Lesson: Week One
January 24, 2014 § 1 Comment
I ask my class to write about a personal experience of being stereotyped because we’ve just watched Chimimanda Adichie’s “Danger of a Single Story” Tedtalk. You can watch it here: http://www.ted.com/talks/chimamanda_adichie_the_danger_of_a_single_story.html
I start the semester with this as an icebreaker because it sends us off on a note of truth and it bonds us, most of us descending from poor people the world over. I have my own small story of being put in the box of the hillbilly, which is a constant battle, but it pales in comparison to my students’ struggles.
Most of them dread the assignment and are eager to tell me how much they hate English class, and writing, specifically. “It’s important, I say. Reading and Writing are what college is all about!” As I say it, I wonder to myself if some of them wouldn’t be better off studying something else if they hate studying language. They groan, but comply.
Their responses don’t exactly address the prompt, but they humble me. They write about race, size, gender–all the usual suspects. I have three or four students from Burma, though, whose stories are stunning. One of them, I’ll call her Bibi, writes about her birth: “I was born in the forest,” she says. “My mother had to run away because of the war when she was pregnant with me. Can you imagine? A nurse later named me. It means Blossom Flower.” She is sunny and beautiful; the name seems to suit her. An American student says to her, “Isn’t it called Myanmar now?” Bibi looks puzzled. “I didn’t grow up there,” she says. “I grew up in a refugee camp in Thailand. We lived there for thirteen years. I was born in Burma.” She is sure that the name Myanmar does not match her struggle, or her story. Another student, Thi, says, “Girls were forced to marry soldiers and boys were forced to fight. We hid in the forest when I was four until I was about seven. Then we came to a refugee camp called Mae La.” This is the largest refugee camp on the Thai border. My American, Kenyan, Mexican, and Dominican students in the class have powerful stories too, but none speak to me like the women from Burma, who are not actually Burmese. They are from the ethnic group called Karen. They are now in their very early twenties. They have been in this country for four years and now, here they sit, in jeans and sweatshirts, logging onto the computer as I ask, like all the other students in my classroom.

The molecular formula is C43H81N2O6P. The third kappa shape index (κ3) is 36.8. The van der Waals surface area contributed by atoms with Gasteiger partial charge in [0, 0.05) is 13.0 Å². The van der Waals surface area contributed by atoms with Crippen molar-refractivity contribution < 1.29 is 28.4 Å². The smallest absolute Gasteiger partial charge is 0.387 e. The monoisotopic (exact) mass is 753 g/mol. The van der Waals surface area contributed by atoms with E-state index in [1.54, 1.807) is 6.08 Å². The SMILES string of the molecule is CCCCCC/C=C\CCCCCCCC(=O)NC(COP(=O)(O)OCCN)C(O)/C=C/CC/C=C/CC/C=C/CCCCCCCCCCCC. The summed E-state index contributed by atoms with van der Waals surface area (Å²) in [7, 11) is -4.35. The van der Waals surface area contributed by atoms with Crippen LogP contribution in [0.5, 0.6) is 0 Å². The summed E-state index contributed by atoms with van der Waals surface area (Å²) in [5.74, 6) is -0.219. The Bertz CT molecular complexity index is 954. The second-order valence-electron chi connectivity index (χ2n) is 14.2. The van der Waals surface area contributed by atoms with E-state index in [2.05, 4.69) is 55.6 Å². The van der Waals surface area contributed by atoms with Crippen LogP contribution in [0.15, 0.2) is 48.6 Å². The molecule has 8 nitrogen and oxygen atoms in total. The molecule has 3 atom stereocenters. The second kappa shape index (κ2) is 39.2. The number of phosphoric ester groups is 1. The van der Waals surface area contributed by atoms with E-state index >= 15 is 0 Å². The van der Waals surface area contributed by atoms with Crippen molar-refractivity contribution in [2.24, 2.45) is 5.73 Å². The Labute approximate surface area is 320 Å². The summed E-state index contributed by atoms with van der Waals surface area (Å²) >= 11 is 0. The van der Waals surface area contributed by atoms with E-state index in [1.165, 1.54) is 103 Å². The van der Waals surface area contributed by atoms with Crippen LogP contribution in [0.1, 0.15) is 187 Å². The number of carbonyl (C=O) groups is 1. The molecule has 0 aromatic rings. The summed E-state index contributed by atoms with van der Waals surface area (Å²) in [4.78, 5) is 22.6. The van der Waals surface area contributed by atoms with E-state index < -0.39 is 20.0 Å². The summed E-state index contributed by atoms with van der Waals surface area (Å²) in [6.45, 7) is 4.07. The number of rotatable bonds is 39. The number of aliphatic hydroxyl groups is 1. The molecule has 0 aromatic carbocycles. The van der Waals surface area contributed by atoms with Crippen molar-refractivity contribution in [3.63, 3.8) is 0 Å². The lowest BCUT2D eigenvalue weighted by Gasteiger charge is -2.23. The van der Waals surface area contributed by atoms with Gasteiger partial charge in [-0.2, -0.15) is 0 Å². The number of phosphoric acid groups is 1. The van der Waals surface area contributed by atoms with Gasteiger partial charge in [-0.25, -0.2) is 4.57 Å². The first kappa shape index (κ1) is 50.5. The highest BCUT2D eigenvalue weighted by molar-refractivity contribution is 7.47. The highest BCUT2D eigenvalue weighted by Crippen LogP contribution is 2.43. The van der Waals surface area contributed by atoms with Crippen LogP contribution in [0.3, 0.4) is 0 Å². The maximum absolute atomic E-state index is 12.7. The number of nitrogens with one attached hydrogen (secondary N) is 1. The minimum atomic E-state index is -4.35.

What have I got to teach them? Nouns? Adverbs?
I follow the syllabus–what else can I do? James Baldwin saves me. We read “Stranger in the Village” https://pantherfile.uwm.edu/gjay/www/Whiteness/stranger.htm and Baldwin’s words call to me: “the root function of language is to control the universe by describing it.” That is what each of us in the room is looking for, some semblance of control over the world, over the way we are described, what we are called, how our stories are told. Our very survival, I have learned this first week, may actually depend on words.